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Publicly funded campaigns would help level the playing field, so that independents could get elected. The would take away much of the advantage that an incumbant has. They would lessen the power of lobbyists and make politicians more responsible to the people. Senators Durbin and Spector are cosponsoring a bill to do just this. Today, Assistant Senate Majority Leader Richard Durbin (D-IL), alongside sponsor Senator Arlen Specter (R-PA) introduced the bipartisan Fair Elections Now Act. Modeled on the successful systems in Maine, Arizona, and North Carolina, the bill will provide full public financing for qualified congressional candidates. Joining Sens. Durbin and Specter, Representatives John Tierney (D-MA), Raul Grijalva (D-AZ), and Todd Platts (R-PA) will introduce companion legislation, the Clean Money Clean Elections Act in the House of Representatives. This is a historic day in the fight to take control of our elections. Please join us in signing on as a citizen co-sponsor of the groundbreaking legislation! Already law in seven states and two cities, “Clean Elections”-style public financing allows candidates to seek office without having to court wealthy special interests for campaign contributions. Instead, the men and women running to represent you in Congress would have the opportunity to ask you and your fellow voters for small $5 “qualifying contributions.” After candidates collect a set number of these, candidates receive public funds to mount a competitive campaign and also agree to accept no private contributions and must adhere to strict spending limits. Once in office, they are accountable only to the voters. Sens. Durbin and Specter and Reps. Tierney, Grijalva, and Platts have taken a huge step forward in bringing Clean Elections to both chambers of Congress, in a strong show of the bipartisan support behind winning this important campaign reform. Please show your support for Clean Elections in Congress by signing on as a citizen co-sponsor today! We’ll be in touch soon with more you can do to lend support to these bills in Congress. It’s an exciting day for all of us at Public Campaign and we have you to thank for the Fair Elections Now Act. Thanks, Nick Nyhart, Jeannette Galanis, David Donnelly, and the rest of the Staff at Public Campaign Action Fund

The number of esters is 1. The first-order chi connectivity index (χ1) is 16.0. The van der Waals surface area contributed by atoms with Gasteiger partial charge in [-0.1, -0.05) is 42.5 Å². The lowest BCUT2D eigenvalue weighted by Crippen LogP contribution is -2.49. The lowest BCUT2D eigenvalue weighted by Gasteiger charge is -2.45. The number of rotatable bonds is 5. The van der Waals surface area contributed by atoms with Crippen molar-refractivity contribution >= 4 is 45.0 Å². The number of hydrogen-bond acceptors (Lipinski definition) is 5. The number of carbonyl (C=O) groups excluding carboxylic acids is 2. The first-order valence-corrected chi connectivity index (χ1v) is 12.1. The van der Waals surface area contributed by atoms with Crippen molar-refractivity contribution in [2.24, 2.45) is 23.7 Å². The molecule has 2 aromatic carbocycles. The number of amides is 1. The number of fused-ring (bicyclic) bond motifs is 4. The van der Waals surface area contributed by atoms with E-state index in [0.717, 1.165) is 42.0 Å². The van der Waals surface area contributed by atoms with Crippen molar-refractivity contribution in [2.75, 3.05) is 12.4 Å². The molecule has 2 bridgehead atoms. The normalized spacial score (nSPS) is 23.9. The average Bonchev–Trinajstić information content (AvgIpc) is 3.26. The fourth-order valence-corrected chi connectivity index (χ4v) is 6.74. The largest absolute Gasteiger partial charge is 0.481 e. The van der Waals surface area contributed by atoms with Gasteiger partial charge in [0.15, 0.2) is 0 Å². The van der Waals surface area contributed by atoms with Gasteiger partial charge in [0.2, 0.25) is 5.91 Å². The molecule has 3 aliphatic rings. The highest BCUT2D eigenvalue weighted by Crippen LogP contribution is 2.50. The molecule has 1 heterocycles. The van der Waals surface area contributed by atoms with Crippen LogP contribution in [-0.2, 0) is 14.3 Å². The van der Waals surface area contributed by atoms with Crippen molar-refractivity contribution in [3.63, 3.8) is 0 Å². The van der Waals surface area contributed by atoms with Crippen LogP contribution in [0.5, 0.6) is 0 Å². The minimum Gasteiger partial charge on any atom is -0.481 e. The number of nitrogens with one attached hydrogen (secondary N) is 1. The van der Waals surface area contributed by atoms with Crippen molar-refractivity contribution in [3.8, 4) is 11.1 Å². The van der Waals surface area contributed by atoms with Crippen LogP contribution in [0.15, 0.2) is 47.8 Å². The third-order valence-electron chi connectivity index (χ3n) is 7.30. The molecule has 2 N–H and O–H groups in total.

How about THIS: They are now! But ALL the major candidates now turn down that funding, as it comes with caps (total spending, including both private and public)! They do better on private contributions. So what you are proposing is eliminating ANY private contributions. Now there's a thought. But I'm not so certain that doesn't violate some Constitutional laws. I'll have to give that some thought. Here's a guess: NO ONE would like THAT idea (eliminating ANY party or private contributions, and requiring all candidates to use ONLY the amount given them by the Federal government). The other problem with that is how are you going to prevent Fort Valley from spending my money to advertise for the candidate of my choice, completely separate from the candidate themselves? That happens all the time now, and to forbid it might be censorship! I know where you're going, and I agree with your principal here, though.
I totally agree with you. One proposal I read was that the government gives each voter $50 to spend on any campaign they want to support--local, national, one person, many candidates--and that's the money each candidate will have. We need to come up with some way--whether it's checking a box on our income tax returns or making the television networks give free air time to all the candidates or some combination of ideas--to get the corporate funding out of politics so that the average voter's vote counts the same as a rich person's vote. I think election reform is the biggest issue before us, because every other issue flows from that one.
No, sadly the self serving political parties are stronger then money. The Democrats have the edge in numbers now so they want to punish the Republicans at all cost. Wen the Republicans were in charge they paid little attention to the Democrats. Some childish behavior examples were Clinton's staff stealing telephones, silverware, destroying walls & desks just to slow down the Republican take over of the White House. The Republicans desire to keep Clinton's impeachment in the front all the time. Money is not the biggest evil in politics - it is the desire for & miss use of power.
No, public funding of anything besides defense is unconstitutional. What would stop the partisan B.S. is strict construction, and politicians realizing that they are not superior to us, merely our representatives. Someone legislating the way I need to live and how I should spend my money (i.e., welfare, social security, public schools, etc) has been the death of the glorious promise that our founders gave us. Well, everyone but the slaves, but thats taken care of now and my family didn't come here till the 1920's, except for that one that OWNED slaves, but we'll not talk about him.
The rich and powerful, especially the corporations, are going to do whatever it takes to install their people in government. They, and the current thieves suckling at the corporate teat, will never allow a fair system.
I think congress/reps should not be allowed to fester in office it breeds corruption. I would like to see term restrictions on many offices. I think fresh faces would be more representative of our people and less likely to let old political wounds effect their decisions.
Yes! Special Interest Groups are the curse of America. AND it's unfair favoritism. I wonder how much money the politicians have in their Swiss bank accounts as they sell out to these groups.
That would definately help, but most people would resent having to pay more money. It's sad, but very true.
It's working in Arizona!